4. No calls to action
You’re writing blog content because you want your reader to do something. In general, that something is to purchase from your company, but each blog post has its own specific and content-related goal. If you have a blog post on “How to find the right supplier of X component,” it should at some point direct readers to learn more about how your company is the right supplier of that component. For content geared toward prospects in the decision stage of the buyer’s journey, calls to action should direct them to request a quote or to set up an appointment with a sales contact. This is how you turn your blog readers into actual paying customers.
5. Not making content locally-relevant
For a lot of businesses, even B2Bs, location matters. If your operations are housed in a certain location, and that location is beneficial to your customer base or desired customer base, you should incorporate that into your content. For example, if you’re a Tier I or Tier II automotive supplier and you’re located in Michigan, that’s something you should absolutely be using to your advantage, as the Big Three are headquartered in Michigan and many of their warehousing and manufacturing facilities are in Michigan and surrounding Midwestern, Rust Belt states.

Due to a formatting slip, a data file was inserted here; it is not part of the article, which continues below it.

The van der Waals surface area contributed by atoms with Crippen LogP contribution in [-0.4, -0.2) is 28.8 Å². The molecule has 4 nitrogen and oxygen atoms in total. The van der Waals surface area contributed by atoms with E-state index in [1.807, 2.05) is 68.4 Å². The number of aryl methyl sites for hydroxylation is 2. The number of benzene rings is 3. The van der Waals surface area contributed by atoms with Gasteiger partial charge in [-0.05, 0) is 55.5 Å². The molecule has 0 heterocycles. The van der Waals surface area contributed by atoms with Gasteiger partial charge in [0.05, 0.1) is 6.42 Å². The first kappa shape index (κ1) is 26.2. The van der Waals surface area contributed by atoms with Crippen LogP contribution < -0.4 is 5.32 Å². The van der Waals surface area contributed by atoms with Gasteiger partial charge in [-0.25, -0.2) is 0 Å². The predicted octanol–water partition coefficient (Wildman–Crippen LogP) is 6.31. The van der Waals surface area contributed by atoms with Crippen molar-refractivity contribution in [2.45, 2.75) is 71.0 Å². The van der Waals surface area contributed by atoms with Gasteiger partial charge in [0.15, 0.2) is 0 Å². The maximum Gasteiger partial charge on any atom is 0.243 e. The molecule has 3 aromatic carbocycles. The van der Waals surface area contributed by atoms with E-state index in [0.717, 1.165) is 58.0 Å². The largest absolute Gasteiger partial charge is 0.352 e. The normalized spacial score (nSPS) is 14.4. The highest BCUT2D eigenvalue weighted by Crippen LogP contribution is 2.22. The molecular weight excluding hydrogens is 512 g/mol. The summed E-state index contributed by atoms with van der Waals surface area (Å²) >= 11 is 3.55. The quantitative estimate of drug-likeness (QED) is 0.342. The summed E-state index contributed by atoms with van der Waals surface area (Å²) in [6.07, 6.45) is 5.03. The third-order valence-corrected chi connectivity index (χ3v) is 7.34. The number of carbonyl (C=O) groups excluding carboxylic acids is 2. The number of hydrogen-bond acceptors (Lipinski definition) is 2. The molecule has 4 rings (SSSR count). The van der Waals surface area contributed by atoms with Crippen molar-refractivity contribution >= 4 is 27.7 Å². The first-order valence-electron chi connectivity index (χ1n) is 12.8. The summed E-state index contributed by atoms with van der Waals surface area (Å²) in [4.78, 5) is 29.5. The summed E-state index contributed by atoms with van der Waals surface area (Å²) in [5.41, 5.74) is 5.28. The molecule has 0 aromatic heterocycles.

If you’re ready to enhance your digital presence and step up your contact game, it’s time to get in touch. Evenbound has expertise on the content strategies that will increase visitors, conversions, and leads from your digital content and boost your digital marketing ROI. Don’t believe us? Check out the case study below:
For your clients, the legal field is a vast and confusing place. After all, there are some lawyers who deal with personal injuries, some with workers’ compensation, some with estate law, some with property disputes, and others with criminal cases—and you know we haven’t even touched on every type of law or lawyer in that list. That’s why service pages are so critical a component of a law practice’s website, because they help your potential clients understand what it is that you do and how you can help them. Here’s how to write services that will be compelling to site visitors and help convert them into clients.